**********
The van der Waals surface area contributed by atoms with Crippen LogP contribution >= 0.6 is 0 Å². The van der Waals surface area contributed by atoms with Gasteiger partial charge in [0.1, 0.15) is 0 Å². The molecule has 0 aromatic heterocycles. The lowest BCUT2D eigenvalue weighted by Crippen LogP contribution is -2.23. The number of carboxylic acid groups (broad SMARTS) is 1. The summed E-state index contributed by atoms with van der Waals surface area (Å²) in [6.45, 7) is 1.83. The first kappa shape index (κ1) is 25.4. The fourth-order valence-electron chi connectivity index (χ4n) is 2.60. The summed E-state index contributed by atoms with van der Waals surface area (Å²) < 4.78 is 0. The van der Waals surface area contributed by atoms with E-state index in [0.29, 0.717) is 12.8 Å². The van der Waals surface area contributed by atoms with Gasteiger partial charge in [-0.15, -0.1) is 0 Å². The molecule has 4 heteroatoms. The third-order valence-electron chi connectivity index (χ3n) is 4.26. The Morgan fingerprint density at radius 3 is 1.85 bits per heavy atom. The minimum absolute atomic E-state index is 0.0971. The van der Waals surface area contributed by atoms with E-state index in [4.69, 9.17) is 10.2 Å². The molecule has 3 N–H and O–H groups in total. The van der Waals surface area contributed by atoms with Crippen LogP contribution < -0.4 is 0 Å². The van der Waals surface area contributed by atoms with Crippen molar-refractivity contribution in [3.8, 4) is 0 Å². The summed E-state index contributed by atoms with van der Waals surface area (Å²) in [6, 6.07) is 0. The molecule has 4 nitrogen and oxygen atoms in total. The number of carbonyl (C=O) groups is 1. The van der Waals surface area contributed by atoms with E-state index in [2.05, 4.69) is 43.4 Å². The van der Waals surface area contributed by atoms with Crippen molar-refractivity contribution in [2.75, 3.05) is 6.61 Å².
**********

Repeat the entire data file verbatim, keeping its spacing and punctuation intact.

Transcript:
The van der Waals surface area contributed by atoms with Crippen LogP contribution >= 0.6 is 0 Å². The van der Waals surface area contributed by atoms with Gasteiger partial charge in [0.1, 0.15) is 0 Å². The molecule has 0 aromatic heterocycles. The lowest BCUT2D eigenvalue weighted by Crippen LogP contribution is -2.23. The number of carboxylic acid groups (broad SMARTS) is 1. The summed E-state index contributed by atoms with van der Waals surface area (Å²) in [6.45, 7) is 1.83. The first kappa shape index (κ1) is 25.4. The fourth-order valence-electron chi connectivity index (χ4n) is 2.60. The summed E-state index contributed by atoms with van der Waals surface area (Å²) < 4.78 is 0. The van der Waals surface area contributed by atoms with E-state index in [0.29, 0.717) is 12.8 Å². The van der Waals surface area contributed by atoms with Gasteiger partial charge in [-0.15, -0.1) is 0 Å². The molecule has 4 heteroatoms. The third-order valence-electron chi connectivity index (χ3n) is 4.26. The Morgan fingerprint density at radius 3 is 1.85 bits per heavy atom. The minimum absolute atomic E-state index is 0.0971. The van der Waals surface area contributed by atoms with E-state index in [4.69, 9.17) is 10.2 Å². The molecule has 3 N–H and O–H groups in total. The van der Waals surface area contributed by atoms with Crippen LogP contribution < -0.4 is 0 Å². The van der Waals surface area contributed by atoms with Crippen molar-refractivity contribution in [3.8, 4) is 0 Å². The summed E-state index contributed by atoms with van der Waals surface area (Å²) in [6, 6.07) is 0. The molecule has 4 nitrogen and oxygen atoms in total. The number of carbonyl (C=O) groups is 1. The van der Waals surface area contributed by atoms with E-state index in [2.05, 4.69) is 43.4 Å². The van der Waals surface area contributed by atoms with Crippen molar-refractivity contribution in [2.75, 3.05) is 6.61 Å².